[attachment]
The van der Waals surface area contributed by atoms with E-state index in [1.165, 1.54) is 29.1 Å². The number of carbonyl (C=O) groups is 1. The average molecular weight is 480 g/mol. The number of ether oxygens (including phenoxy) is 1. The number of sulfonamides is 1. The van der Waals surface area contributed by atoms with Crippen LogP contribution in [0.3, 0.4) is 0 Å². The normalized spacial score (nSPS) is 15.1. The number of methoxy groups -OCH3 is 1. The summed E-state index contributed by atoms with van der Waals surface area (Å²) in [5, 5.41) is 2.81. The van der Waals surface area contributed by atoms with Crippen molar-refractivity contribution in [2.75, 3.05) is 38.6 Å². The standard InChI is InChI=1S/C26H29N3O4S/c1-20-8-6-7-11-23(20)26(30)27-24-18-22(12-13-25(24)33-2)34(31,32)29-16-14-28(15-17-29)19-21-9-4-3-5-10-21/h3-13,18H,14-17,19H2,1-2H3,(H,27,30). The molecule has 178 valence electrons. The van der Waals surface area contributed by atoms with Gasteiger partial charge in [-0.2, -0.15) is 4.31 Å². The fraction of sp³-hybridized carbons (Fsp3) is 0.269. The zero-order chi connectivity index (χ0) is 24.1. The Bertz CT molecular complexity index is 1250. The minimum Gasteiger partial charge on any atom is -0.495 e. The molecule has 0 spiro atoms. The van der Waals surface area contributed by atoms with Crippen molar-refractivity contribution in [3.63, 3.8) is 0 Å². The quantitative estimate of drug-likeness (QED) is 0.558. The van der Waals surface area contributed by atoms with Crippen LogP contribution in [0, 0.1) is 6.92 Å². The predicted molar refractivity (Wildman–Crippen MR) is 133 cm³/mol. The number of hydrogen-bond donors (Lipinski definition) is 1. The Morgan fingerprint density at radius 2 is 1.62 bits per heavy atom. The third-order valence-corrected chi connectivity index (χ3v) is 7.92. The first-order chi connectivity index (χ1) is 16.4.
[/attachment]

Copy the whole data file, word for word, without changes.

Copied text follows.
The van der Waals surface area contributed by atoms with E-state index in [1.165, 1.54) is 29.1 Å². The number of carbonyl (C=O) groups is 1. The average molecular weight is 480 g/mol. The number of ether oxygens (including phenoxy) is 1. The number of sulfonamides is 1. The van der Waals surface area contributed by atoms with Crippen LogP contribution in [0.3, 0.4) is 0 Å². The normalized spacial score (nSPS) is 15.1. The number of methoxy groups -OCH3 is 1. The summed E-state index contributed by atoms with van der Waals surface area (Å²) in [5, 5.41) is 2.81. The van der Waals surface area contributed by atoms with Crippen molar-refractivity contribution in [2.75, 3.05) is 38.6 Å². The standard InChI is InChI=1S/C26H29N3O4S/c1-20-8-6-7-11-23(20)26(30)27-24-18-22(12-13-25(24)33-2)34(31,32)29-16-14-28(15-17-29)19-21-9-4-3-5-10-21/h3-13,18H,14-17,19H2,1-2H3,(H,27,30). The molecule has 178 valence electrons. The van der Waals surface area contributed by atoms with Gasteiger partial charge in [-0.2, -0.15) is 4.31 Å². The fraction of sp³-hybridized carbons (Fsp3) is 0.269. The zero-order chi connectivity index (χ0) is 24.1. The Bertz CT molecular complexity index is 1250. The minimum Gasteiger partial charge on any atom is -0.495 e. The molecule has 0 spiro atoms. The van der Waals surface area contributed by atoms with Crippen molar-refractivity contribution in [3.63, 3.8) is 0 Å². The quantitative estimate of drug-likeness (QED) is 0.558. The van der Waals surface area contributed by atoms with Crippen LogP contribution in [0, 0.1) is 6.92 Å². The predicted molar refractivity (Wildman–Crippen MR) is 133 cm³/mol. The number of hydrogen-bond donors (Lipinski definition) is 1. The Morgan fingerprint density at radius 2 is 1.62 bits per heavy atom. The third-order valence-corrected chi connectivity index (χ3v) is 7.92. The first-order chi connectivity index (χ1) is 16.4.